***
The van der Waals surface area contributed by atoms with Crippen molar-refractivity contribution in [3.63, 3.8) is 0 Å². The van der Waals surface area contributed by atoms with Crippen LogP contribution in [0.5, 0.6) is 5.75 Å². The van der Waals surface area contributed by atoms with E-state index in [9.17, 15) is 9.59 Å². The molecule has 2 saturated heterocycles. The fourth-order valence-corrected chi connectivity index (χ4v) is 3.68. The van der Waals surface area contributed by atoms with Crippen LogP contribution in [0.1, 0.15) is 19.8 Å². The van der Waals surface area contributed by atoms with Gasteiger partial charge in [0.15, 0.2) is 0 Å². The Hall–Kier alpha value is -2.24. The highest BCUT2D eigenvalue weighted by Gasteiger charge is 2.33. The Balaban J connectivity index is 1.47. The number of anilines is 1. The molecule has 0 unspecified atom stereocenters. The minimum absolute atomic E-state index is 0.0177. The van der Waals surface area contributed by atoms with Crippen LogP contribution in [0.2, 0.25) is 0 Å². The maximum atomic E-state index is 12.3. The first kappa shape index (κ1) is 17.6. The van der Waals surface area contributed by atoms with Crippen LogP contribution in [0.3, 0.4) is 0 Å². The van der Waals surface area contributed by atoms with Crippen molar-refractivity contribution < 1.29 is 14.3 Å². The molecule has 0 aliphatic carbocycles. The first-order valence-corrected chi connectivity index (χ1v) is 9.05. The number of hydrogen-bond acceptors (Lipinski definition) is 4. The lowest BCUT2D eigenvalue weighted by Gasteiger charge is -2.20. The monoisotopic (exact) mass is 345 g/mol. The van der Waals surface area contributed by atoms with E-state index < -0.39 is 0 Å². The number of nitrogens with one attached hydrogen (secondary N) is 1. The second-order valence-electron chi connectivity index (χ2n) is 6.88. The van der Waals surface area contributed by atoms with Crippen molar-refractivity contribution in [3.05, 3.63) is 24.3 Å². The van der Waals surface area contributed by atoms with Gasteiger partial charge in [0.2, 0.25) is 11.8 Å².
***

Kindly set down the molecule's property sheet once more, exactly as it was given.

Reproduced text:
The van der Waals surface area contributed by atoms with Crippen molar-refractivity contribution in [3.63, 3.8) is 0 Å². The van der Waals surface area contributed by atoms with Crippen LogP contribution in [0.5, 0.6) is 5.75 Å². The van der Waals surface area contributed by atoms with E-state index in [9.17, 15) is 9.59 Å². The molecule has 2 saturated heterocycles. The fourth-order valence-corrected chi connectivity index (χ4v) is 3.68. The van der Waals surface area contributed by atoms with Crippen LogP contribution in [0.1, 0.15) is 19.8 Å². The van der Waals surface area contributed by atoms with Gasteiger partial charge in [0.15, 0.2) is 0 Å². The Hall–Kier alpha value is -2.24. The highest BCUT2D eigenvalue weighted by Gasteiger charge is 2.33. The Balaban J connectivity index is 1.47. The number of anilines is 1. The molecule has 0 unspecified atom stereocenters. The minimum absolute atomic E-state index is 0.0177. The van der Waals surface area contributed by atoms with Crippen LogP contribution in [0.2, 0.25) is 0 Å². The maximum atomic E-state index is 12.3. The first kappa shape index (κ1) is 17.6. The van der Waals surface area contributed by atoms with Crippen LogP contribution in [0.3, 0.4) is 0 Å². The van der Waals surface area contributed by atoms with Crippen molar-refractivity contribution < 1.29 is 14.3 Å². The molecule has 0 aliphatic carbocycles. The first-order valence-corrected chi connectivity index (χ1v) is 9.05. The number of hydrogen-bond acceptors (Lipinski definition) is 4. The lowest BCUT2D eigenvalue weighted by Gasteiger charge is -2.20. The monoisotopic (exact) mass is 345 g/mol. The van der Waals surface area contributed by atoms with E-state index < -0.39 is 0 Å². The number of nitrogens with one attached hydrogen (secondary N) is 1. The second-order valence-electron chi connectivity index (χ2n) is 6.88. The van der Waals surface area contributed by atoms with Crippen molar-refractivity contribution in [3.05, 3.63) is 24.3 Å². The van der Waals surface area contributed by atoms with Gasteiger partial charge in [0.2, 0.25) is 11.8 Å².